Paper No. 1
Presentation Time: 8:30 AM-12:00 PM
A GRAIN-COUNT ANALYSIS OF THE LATE PALEOZOIC GLACIAL DEPOSITS OF THE PARANá BASIN, WITMARSUM, PARANá STATE BRAZIL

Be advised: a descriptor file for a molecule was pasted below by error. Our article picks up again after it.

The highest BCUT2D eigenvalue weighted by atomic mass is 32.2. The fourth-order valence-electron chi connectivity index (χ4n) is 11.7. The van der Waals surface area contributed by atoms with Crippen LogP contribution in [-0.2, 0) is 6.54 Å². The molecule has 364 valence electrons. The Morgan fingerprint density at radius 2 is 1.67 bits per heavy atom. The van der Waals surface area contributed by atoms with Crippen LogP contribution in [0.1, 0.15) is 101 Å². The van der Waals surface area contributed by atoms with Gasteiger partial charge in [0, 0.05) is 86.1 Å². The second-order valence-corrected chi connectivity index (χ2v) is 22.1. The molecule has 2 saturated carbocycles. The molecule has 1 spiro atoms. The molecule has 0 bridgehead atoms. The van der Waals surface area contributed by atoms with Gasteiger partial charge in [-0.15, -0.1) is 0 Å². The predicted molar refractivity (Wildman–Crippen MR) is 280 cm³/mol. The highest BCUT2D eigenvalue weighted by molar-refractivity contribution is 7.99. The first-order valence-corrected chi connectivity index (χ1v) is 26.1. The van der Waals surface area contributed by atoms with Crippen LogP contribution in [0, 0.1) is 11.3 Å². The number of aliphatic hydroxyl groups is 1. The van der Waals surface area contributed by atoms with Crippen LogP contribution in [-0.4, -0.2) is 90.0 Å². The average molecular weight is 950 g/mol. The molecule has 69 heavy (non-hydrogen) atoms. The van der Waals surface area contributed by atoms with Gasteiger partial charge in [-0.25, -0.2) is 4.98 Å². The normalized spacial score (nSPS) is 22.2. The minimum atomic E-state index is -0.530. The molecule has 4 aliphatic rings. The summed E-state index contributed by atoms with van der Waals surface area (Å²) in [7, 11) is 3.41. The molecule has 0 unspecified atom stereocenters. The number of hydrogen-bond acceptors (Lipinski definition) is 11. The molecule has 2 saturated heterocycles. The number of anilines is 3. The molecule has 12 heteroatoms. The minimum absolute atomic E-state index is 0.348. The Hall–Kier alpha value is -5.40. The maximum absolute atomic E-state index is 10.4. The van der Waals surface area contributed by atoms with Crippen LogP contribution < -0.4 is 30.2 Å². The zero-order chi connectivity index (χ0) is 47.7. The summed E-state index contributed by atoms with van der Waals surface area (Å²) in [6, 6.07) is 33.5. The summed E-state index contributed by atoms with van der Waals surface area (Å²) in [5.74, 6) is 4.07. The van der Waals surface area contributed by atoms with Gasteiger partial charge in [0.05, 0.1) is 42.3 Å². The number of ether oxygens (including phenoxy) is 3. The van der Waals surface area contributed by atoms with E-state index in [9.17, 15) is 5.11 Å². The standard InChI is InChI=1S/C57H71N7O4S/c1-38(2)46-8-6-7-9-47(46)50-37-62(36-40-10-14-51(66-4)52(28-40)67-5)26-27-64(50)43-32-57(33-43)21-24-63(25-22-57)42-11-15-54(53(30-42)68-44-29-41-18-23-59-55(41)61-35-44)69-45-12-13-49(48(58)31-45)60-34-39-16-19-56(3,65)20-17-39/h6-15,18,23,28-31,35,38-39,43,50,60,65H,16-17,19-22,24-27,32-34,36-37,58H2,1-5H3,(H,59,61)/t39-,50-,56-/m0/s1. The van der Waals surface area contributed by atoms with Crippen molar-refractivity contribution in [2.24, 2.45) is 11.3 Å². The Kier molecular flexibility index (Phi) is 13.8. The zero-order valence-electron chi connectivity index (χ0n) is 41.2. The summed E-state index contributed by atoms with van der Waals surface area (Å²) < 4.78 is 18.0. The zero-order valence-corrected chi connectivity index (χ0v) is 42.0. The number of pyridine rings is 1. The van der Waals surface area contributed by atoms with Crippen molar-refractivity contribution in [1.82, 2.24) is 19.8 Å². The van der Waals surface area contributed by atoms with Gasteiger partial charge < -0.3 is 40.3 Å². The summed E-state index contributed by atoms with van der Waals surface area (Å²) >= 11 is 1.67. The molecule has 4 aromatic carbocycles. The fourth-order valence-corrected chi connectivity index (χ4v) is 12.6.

Outcrops near Witmarsum, Paraná State, Brazil, expose sedimentary units of the Southern Paraná Basin, which range in age from Devonian (Furnas Formation) to early Permian (Itararé Formation). The Furnas Fm. Consists of cross-bedded predominantly quartz sandstones which formed as a fluvial or deltaic/shallow marine unit. During the Permian, the São Paulo lobe of the Gondwana ice sheet overrode the Furnas formation, leaving behind an alternating sequence of sandstone and diamictite, which is now collectively called the Itararé Subgroup. With the breakup of Gondwana, the Paraná region experienced faulting. The extent of the faults within the field area is still in the process of being documented. As such, the stratigraphic sequences are no longer in geochronological order. In the field, it is difficult to distinguish the sandstones of the Itararé Subgroup from the Furnas Formation. Samples were taken from the field, both hard rock and soft sediment, with the goal of stratigraphic identification. Eleven Furnas samples were taken from two drill cores, which reach a depth of 200 meters and divided into six meter intervals. The Itararé samples were five hard rock specimens taken from spots around the field area. All samples were disaggregated and separated according to phi-size. Grain counts of the 3-phi fraction were undertaken to determine the percentage of quartz, feldspar and lithic fragments in each. The data were then plotted on a ternary diagram in order to compare the two formations. All Furnas samples, except one, plotted at 100% quartz. In contrast, the Itararé samples, while still having a high percentage of quartz, plotted in different areas of the diagram. The two units can be lithologically distinguished by this method. Furnas samples are almost invariable quartz arenites, while the Itararé sandstones have higher percentages of feldspars and lithics. Research for this study was funded by a grant from the N.S.F.-R.E.U Program (NSF-EAR 0640575).